Bananacalypse – A Pointless Short Story About Panicking and Impending Doom

“-on Main Street, to celebrate the predicted destruction of Earth tomorrow. The celebration will last until three in the morning, when scientists predict the asteroid known as-”

Lanna opened her door, shutting off the radio in her car, and stepped out in the parking lot of the grocery store. It was crowded today – everyone buying their favorite treats before the world ended in the morning – but it wasn’t like Lanna could put off her compulsiveness until later. It was now or never.

Doing her best to avoid the sloppy drivers circling the parking lot, Lanna made her way to the door of the grocery store. She shouldered her way through the crowds heading towards the sweets and alcohol and into the produce sections.

As quickly as possible, Lanna loaded her cart and made her way to the checkout. It occurred to her she should just leave, but even though the grocery store would be destroyed tomorrow, she couldn’t bring herself to steal. So she waited for the one open register behind the other two or three shoppers who had decided to pay. Out of boredom, she eyed the contents of the cart in front of her.

“Are you really going to eat all that before the morning?” Lanna asked the stranger.

The stranger shrugged and looked at her cart. “Are you?”

“Personally, I think the whole thing is a bit ridiculous,” one of the members of the family currently checking out supplied. “If we weren’t out of milk, we wouldn’t even be here.”

The cashier handed the family their receipt, and moved on to the next customer.

“I agree,” the cashier admitted. “I mean, this isn’t the first doomsday prediction we’ve endured. But everyone is treating me as crazy for bothering to show up at work on my ‘last day’.”

“I think you are,” Lanna said. “But then again, I’m still paying for all this, aren’t I?”

The customer snorted. “I can’t be mean to video game characters. End of the world or not, I definitely can’t bring myself to steal.”

As the cashier finished ringing up the last box of Oreos, Lanna put her items on the belt and reached into her pocket for her phone. A piece of paper tumbled out, landing on her feet.

“Oh, my bucket list,” Lanna said, reaching down to the piece of paper. Everything was checked off but one thing: buy as many bananas as possible.


Lanna woke up the next morning to someone knocking on the door.

Grabbing a jacket to cover her nightdress and slipping on a pair of slippers, Lanna made her way down the stairs to her front door, where her best friend was eagerly waiting.

“Charlie, it’s three in the morning,” Lanna mumbled. “What are you doing up.”

“It’s been five whole minutes since we were supposed to die,” Charlie replied. “Why are we. still alive?”

“Oh, that’s today isn’t it?” Lanna replied. “I was planning on staying up, I guess I fell asleep-”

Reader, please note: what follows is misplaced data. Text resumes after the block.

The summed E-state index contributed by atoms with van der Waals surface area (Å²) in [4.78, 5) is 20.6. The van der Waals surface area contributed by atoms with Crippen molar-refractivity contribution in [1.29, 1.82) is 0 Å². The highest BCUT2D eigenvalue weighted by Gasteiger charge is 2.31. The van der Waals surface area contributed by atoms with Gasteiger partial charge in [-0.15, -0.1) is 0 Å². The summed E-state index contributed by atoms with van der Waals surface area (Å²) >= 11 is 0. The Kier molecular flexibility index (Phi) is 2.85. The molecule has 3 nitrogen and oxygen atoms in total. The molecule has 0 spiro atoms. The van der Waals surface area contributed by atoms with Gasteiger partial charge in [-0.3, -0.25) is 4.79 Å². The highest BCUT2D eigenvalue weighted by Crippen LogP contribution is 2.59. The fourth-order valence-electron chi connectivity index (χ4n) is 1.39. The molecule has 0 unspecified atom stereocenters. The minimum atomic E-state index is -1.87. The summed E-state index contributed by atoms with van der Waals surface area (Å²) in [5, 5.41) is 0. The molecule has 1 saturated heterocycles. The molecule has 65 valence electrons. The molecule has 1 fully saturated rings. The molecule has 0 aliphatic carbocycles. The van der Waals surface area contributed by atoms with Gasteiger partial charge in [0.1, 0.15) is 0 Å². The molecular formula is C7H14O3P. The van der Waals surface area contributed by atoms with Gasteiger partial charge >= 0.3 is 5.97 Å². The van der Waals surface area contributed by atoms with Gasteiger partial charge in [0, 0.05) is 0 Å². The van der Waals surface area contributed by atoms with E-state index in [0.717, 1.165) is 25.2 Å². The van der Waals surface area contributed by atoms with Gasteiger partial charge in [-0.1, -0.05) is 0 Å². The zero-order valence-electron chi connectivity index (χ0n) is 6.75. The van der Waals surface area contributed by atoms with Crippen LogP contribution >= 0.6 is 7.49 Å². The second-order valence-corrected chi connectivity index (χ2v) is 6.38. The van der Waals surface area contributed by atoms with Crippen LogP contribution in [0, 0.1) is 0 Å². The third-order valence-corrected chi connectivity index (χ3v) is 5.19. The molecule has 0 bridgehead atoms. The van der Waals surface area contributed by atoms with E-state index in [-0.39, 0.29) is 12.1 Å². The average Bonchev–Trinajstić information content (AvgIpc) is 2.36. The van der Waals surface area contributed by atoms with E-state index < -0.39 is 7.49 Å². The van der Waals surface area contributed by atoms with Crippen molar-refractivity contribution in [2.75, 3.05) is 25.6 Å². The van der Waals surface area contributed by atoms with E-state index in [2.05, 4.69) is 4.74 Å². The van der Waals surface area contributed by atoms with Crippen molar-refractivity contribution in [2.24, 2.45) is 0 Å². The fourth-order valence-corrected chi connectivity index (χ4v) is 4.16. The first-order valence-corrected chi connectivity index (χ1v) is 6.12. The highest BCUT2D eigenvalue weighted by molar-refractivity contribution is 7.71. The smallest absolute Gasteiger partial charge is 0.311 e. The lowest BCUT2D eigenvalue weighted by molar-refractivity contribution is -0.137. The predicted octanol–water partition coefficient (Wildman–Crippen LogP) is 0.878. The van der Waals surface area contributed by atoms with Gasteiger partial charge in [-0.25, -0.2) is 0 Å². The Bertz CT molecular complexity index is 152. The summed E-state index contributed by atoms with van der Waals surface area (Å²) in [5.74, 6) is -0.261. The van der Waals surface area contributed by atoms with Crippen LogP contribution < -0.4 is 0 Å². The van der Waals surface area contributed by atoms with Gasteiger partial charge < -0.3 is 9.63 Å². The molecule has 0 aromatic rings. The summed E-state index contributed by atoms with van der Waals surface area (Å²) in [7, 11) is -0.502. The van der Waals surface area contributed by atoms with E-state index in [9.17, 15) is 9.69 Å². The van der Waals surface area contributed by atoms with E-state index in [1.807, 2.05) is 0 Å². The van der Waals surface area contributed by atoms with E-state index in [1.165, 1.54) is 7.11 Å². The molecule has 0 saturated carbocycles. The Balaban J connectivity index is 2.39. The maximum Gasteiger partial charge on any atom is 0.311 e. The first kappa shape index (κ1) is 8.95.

“Lanna,” Charlie said. “We didn’t die. I confessed to my crush because we were supposed to die, what am I supposed to do now?”

“Why not go on a date with him?” Lanna suggested. “Or maybe just give the asteroid a little patience.”

“It’s already on the radio that the scientists were wrong,” Charlie replied. “Oh no, what am I going to do?”

Lanna sighed, about to lecture Charlie on her overreaction, when her eye caught something yellow in the kitchen.

“I think we have a bigger problem,” Lanna muttered. “I have absolutely nothing to do with these bananas.”

“Bananas?” Charlie asked. “Lanna, did you go out and compulsively buy a bunch of bananas?”

“I did,” Lanna replied. “Charlotte, what am I supposed to do? I can’t eat all of these bananas.”

“Not with that attitude, you can’t,” Charlie said. “Let’s invite some friends over, and throw a banana-slash-yay-we-survived party, okay? But, you know, minus Vic, cause I don’t think I’ll ever be able to look him in the eye again.”

Lanna chuckled. “Alright, then. Banana party it is.”

Lanna and Charlie called everyone they knew, and four good friends came over for five hours to help eat the bananas.

“I’m never having another banana again,” Lanna decided, tying up a bag of banana peels.

“Oh no!” Someone in the living room exclaimed. “I just realized I have to go to work today!”

“It’s Saturday, Caty,” Charlie’s older brother Ryan replied. “We don’t work on Saturdays.”

“Oh,” Caty said. “That’s good.”

“So that’s about half of the bananas,” Lanna summarized. “Now what?”

“Now, we go randomly handing out bananas on the street,” Ryan suggested.

“Teams of two?” Caty asked.

“Sounds like a plan.”


“Free bananas!” Charlie yelled as she and Lanna walked Main Street. “Come get your free bananas!”

“Wow, I’ve never seen so much litter in my life,” Lanna noted. “The celebration must have been insane.”

Charlie tapped Lanna on the shoulder. “They look like a cleaning group. Let’s go see if they want some bananas.”

Charlie and Lanna approached the group of about twenty volunteers – Lanna thought she recognized them from one of the local churches.

“Hello,” Lanna greeted. “Would you guys like some bananas?” She and Charlie held up the eight bags of bananas they had.

The oldest woman raised an eyebrow. “Where’d you get all those bananas?”

Lanna blushed. “I, uh, indulged in a bit of compulsiveness last night.”

“You and everyone else,” another woman replied, gesturing to all the litter. “I personally never believe the doomsday warnings.”

The older woman smiled. “I think we could use a lunch break. Why don’t you two sit down?”

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